Healthcare organizations are among the most frequent targets of cybercriminals’ attacks. Even as more IT departments invest in cybersecurity safeguards, malicious parties infiltrate infrastructures — often with disastrous results.
Some attacks force affected organizations to send incoming patients elsewhere because they cannot treat them while computer systems and connected devices are nonoperational. Massive data leaks also pose identity theft risks to millions of people. The situation worsens since healthcare organizations often collect a wide variety of data, from payment details to records of health conditions and medications.
However, artificial intelligence can significantly and positively impact healthcare organizations of all sizes.
Detecting Abnormalities in Incoming Messages
Cybercriminals have taken advantage of how most people use a combination of work and personal devices and messaging channels daily. A physician might primarily use a hospital email during the workday but switch over to Facebook or text message during a lunch break.
The variation and number of platforms set the stage for phishing attacks. It also doesn’t help that healthcare professionals are under high pressure and may not initially read a message carefully enough to spot telltale signs of a scam.
Fortunately, AI excels in spotting deviations from a baseline. That’s particularly helpful in cases where phishing messages aim to impersonate people the receiver knows well. Since artificial intelligence can quickly analyze massive amounts of data, trained algorithms can pick up on unusual characteristics.
That’s why AI can be useful for thwarting increasingly sophisticated attacks. People warned of potential phishing scams may be more likely to think carefully before providing personal information. That’s essential, considering how many individuals healthcare scams can affect. One attack compromised 300,000 people’s details and began when an employee clicked on a malicious link.
Most AI tools that scan messages work in the background, so they don’t impact a healthcare provider’s productivity or access to what they need. However, well-trained algorithms could find unusual messages and flag the IT team for further investigation.
Stopping Unfamiliar Ransomware Threats
Ransomware attacks involve cybercriminals locking down network assets and demanding payment. They’ve gotten more severe in recent years. They once only affected a few machines, but today’s threats often compromise entire networks. Also, having data backups is not necessarily sufficient for recovery.
Cybercriminals often threaten to leak stolen information if victims don’t pay. Some hackers even contact people whose information the original victim had, demanding money from them, too. Bad actors don’t need to create the ransomware themselves, either. They can buy ready-to-use offerings on the dark web or even find ransomware-for-hire gangs to handle the attacks for them.
A long-term study about ransomware attacks on healthcare organizations examined 374 incidents from January 2016 to December 2021. One takeaway was that the annual ransomware attacks nearly doubled during the period. Additionally, 44.4% of the attacks disrupted the healthcare delivery of the affected organizations.
The researchers also noticed a trend of ransomware affecting large healthcare organizations with multiple sites. Such attacks allow hackers to broaden their reach and increase the damage caused.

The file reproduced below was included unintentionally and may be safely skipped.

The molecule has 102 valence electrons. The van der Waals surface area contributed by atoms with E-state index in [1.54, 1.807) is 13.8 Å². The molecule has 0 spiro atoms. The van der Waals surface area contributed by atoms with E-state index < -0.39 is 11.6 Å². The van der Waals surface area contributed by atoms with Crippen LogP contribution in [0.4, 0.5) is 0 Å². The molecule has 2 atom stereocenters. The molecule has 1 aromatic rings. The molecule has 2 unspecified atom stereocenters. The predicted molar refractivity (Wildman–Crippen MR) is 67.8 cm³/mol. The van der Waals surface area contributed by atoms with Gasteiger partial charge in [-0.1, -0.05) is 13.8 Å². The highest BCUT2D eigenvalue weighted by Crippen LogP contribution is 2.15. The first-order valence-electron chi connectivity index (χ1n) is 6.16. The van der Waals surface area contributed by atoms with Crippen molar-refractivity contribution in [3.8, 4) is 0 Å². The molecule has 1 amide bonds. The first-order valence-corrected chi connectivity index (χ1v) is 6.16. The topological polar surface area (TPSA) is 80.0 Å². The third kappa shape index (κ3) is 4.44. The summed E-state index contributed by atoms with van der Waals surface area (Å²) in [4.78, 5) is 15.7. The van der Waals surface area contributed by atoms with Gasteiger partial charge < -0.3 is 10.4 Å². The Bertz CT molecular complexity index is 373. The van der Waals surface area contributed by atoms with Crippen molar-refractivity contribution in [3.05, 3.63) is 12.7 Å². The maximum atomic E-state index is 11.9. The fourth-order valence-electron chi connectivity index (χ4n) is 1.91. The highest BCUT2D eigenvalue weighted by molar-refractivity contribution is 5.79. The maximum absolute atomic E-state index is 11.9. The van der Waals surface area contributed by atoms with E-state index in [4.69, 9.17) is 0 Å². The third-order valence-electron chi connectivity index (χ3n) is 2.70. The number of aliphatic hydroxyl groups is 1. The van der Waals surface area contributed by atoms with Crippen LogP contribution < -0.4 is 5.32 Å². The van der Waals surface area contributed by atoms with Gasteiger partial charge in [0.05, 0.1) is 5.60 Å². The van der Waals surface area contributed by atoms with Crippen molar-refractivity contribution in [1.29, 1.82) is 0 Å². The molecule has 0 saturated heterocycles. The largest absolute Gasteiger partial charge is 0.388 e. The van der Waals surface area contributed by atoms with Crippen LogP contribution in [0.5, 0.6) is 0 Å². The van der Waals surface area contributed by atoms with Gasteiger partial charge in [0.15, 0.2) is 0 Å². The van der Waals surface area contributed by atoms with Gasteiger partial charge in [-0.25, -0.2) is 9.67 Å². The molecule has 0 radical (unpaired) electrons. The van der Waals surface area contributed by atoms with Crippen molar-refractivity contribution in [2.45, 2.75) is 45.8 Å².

With ransomware now established as an ever-present and growing threat, IT teams overseeing healthcare organizations must remain innovative with their defense methods. AI is a great way to do that. It can even detect and stop new ransomware, keeping protection measures current.
Personalizing Cybersecurity Training
Many healthcare workers may rely heavily on their medical training and view cybersecurity as a lesser-important part of their jobs. That’s problematic, especially since many medical professionals must securely exchange patient information between multiple parties.
A 2023 study showed 57% of employees in the industry said their work had become more digitized. One positive takeaway was that 76% of those polled believed data security was their responsibility.
However, it’s worrying that 22% said their organizations do not strictly enforce cybersecurity protocols. Additionally, 31% said they don’t know what to do if data breaches occur. These knowledge gaps highlight the need for cybersecurity training improvements.
Training with AI could be more engaging for students through increased relevancy. One of the challenging things about a work environment such as a hospital is that employees’ tech-savviness will vary widely. Some people in the industry for decades likely didn’t grow up with computers and the internet in their homes. On the other hand, those who have recently graduated and entered the workforce are probably well-accustomed to using many kinds of technology.
Those differences often make it less practical to have one-size-fits-all cybersecurity training. An educational program with AI features could gauge someone’s current knowledge level and then show them the most useful and appropriate information. It might also detect patterns, determining the cybersecurity concepts that still confuse learners versus those they grasped quickly. Such insights can help trainers develop better programs.
AI Can Improve Cybersecurity in Healthcare
These are some of the many ways people can and should consider deploying AI to stop or reduce the severity of cyberattacks in the healthcare sector. This technology does not replace human professionals but can provide decision support, showing them which genuine threats need their attention first.
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